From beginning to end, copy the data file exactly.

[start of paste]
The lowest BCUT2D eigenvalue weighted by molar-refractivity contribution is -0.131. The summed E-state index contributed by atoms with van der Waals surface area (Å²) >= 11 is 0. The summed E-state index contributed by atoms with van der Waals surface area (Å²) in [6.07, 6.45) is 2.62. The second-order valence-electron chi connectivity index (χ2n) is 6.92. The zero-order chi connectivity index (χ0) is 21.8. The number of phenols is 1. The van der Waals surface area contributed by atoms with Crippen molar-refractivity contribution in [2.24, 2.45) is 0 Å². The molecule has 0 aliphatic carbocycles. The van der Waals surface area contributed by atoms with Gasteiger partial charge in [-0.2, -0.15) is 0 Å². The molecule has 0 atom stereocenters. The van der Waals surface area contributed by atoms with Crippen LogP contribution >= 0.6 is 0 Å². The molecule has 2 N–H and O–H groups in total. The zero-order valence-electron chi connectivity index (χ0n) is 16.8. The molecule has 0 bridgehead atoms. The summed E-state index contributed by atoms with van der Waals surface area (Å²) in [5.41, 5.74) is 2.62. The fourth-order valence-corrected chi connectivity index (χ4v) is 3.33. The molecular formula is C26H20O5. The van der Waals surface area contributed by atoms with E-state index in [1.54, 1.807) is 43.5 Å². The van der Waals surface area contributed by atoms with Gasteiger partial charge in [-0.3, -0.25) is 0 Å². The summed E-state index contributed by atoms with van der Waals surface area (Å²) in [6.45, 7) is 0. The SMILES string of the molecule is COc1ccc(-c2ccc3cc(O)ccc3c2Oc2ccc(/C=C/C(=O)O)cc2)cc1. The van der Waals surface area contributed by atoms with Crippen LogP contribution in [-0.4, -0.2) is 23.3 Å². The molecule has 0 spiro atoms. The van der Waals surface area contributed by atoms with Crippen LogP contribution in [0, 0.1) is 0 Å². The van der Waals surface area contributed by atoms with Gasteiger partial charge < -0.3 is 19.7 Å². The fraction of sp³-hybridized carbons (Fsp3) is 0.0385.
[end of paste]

The lowest BCUT2D eigenvalue weighted by molar-refractivity contribution is -0.131. The summed E-state index contributed by atoms with van der Waals surface area (Å²) >= 11 is 0. The summed E-state index contributed by atoms with van der Waals surface area (Å²) in [6.07, 6.45) is 2.62. The second-order valence-electron chi connectivity index (χ2n) is 6.92. The zero-order chi connectivity index (χ0) is 21.8. The number of phenols is 1. The van der Waals surface area contributed by atoms with Crippen molar-refractivity contribution in [2.24, 2.45) is 0 Å². The molecule has 0 aliphatic carbocycles. The van der Waals surface area contributed by atoms with Gasteiger partial charge in [-0.2, -0.15) is 0 Å². The molecule has 0 atom stereocenters. The van der Waals surface area contributed by atoms with Crippen LogP contribution >= 0.6 is 0 Å². The molecule has 2 N–H and O–H groups in total. The zero-order valence-electron chi connectivity index (χ0n) is 16.8. The molecule has 0 bridgehead atoms. The summed E-state index contributed by atoms with van der Waals surface area (Å²) in [5.41, 5.74) is 2.62. The fourth-order valence-corrected chi connectivity index (χ4v) is 3.33. The molecular formula is C26H20O5. The van der Waals surface area contributed by atoms with E-state index in [1.54, 1.807) is 43.5 Å². The van der Waals surface area contributed by atoms with Gasteiger partial charge in [-0.3, -0.25) is 0 Å². The summed E-state index contributed by atoms with van der Waals surface area (Å²) in [6.45, 7) is 0. The SMILES string of the molecule is COc1ccc(-c2ccc3cc(O)ccc3c2Oc2ccc(/C=C/C(=O)O)cc2)cc1. The van der Waals surface area contributed by atoms with Crippen LogP contribution in [-0.4, -0.2) is 23.3 Å². The molecule has 0 spiro atoms. The van der Waals surface area contributed by atoms with Crippen LogP contribution in [0, 0.1) is 0 Å². The van der Waals surface area contributed by atoms with Gasteiger partial charge < -0.3 is 19.7 Å². The fraction of sp³-hybridized carbons (Fsp3) is 0.0385.